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What is Breakage Fusion Bridge or BFB cycle or Breakage Rejoining Bridge Cycle?

Breakage-fusion-bridge (BFB) cycle (also breakage-rejoining-bridge cycle) is a mechanism of chromosomal instability, discovered by Barbara McClintock in the late 1930's. This cycle involves breakage of chromosome followed by fusion and bridge formation.

Breakage-fusion-bridge cycle:  A type of chromosomal behavior in which a broken chromatid fuses to its sister, thus forming a "bridge." When the centromeres separate at mitosis, the chromosome breaks again (not necessarily at the bridge), thereby restarting the cycle.

Key things to remember:
  • A chromosome has a centromere and a telomere.
  • Centromere is the region where spindle fibers attach during cell division. Centromere breaks and sister chromatids are separated towards the poles during anaphase.
  • Telomere prevents the ends of chromosomes from fusing with other chromatids.
Steps in BFB cycle
Step 1: Breakage
Breakage Telomere breakage
Telomeric region of a chromosome breaks (breakage).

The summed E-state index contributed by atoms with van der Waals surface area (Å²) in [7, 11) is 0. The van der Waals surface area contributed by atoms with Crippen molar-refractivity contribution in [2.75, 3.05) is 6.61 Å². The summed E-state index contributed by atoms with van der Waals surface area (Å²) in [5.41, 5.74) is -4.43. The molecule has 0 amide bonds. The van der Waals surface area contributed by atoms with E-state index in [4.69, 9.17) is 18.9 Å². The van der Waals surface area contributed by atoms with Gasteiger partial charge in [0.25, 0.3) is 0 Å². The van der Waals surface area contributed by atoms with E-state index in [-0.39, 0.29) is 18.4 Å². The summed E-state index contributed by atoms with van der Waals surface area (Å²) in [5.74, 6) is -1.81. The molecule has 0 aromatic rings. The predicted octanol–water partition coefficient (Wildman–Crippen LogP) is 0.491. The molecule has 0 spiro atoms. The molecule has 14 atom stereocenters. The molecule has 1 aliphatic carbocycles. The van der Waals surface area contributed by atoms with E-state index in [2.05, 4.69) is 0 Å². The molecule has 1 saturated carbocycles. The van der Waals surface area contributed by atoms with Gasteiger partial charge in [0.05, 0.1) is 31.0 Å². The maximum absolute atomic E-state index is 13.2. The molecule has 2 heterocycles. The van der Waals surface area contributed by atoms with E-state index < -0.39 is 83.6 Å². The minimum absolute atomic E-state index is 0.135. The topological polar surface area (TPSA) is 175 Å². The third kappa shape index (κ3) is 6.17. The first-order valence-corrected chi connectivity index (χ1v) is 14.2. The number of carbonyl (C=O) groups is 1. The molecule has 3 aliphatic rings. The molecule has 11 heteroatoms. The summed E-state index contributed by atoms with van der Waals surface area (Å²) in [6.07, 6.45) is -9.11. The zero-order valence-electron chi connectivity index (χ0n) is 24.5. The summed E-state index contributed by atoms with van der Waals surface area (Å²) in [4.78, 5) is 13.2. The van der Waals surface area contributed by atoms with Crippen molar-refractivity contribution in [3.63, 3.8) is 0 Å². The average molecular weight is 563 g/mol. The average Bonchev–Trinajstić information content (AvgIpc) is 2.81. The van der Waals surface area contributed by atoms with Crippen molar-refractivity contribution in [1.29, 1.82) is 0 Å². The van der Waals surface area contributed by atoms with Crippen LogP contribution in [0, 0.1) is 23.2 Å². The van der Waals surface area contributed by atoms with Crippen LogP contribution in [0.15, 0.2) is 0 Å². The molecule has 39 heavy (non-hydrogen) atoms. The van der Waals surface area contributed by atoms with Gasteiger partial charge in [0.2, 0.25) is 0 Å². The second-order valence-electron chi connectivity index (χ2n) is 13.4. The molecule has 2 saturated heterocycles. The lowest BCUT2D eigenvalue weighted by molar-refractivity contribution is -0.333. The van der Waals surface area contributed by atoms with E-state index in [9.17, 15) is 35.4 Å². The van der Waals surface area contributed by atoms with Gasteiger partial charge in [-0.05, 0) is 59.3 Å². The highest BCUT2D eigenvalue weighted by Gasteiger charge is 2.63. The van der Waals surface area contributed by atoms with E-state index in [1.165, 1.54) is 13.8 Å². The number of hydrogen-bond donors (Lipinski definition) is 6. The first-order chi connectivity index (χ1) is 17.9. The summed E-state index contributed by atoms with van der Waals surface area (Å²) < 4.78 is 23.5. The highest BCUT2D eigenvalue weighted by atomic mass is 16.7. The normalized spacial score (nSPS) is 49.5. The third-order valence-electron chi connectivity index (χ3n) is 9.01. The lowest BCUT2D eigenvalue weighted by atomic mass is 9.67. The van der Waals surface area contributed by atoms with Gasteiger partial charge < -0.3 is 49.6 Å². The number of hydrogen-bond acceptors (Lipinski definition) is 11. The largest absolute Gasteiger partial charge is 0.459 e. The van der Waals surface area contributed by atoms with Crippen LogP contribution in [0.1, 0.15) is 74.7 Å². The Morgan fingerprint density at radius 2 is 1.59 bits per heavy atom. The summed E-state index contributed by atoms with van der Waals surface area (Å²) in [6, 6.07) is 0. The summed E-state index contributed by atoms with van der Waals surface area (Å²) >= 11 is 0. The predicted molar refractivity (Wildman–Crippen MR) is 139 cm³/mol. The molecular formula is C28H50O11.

This Chromosome replicates forming sister chromatids that both lacks telomere at one end.


Step 2: Fusion
Fusion
The lack of a telomere on these two sister chromatids causes them to fuse with one another.

Step-3: ‘Bridge’ formation
Bridge formation in BFB cycle

During anaphase, the centromere in one of the sister chromatids will be pulled in one direction of the dividing cell, while the centromere of the other will be pulled in the opposite direction forming a ‘bridge’ as the ends are fused
Ultimately, two sister chromatids break apart at any point or region.

Step 4: the cycle repeats

BFB cycle repeats
The two daughter cells receives an uneven chromosome without a telomere.
As the chromosome lacks a telomere, the cycle continues during next division. Therefore, called as BFB cycle.
Overview
breakage fusion bridge cycle 

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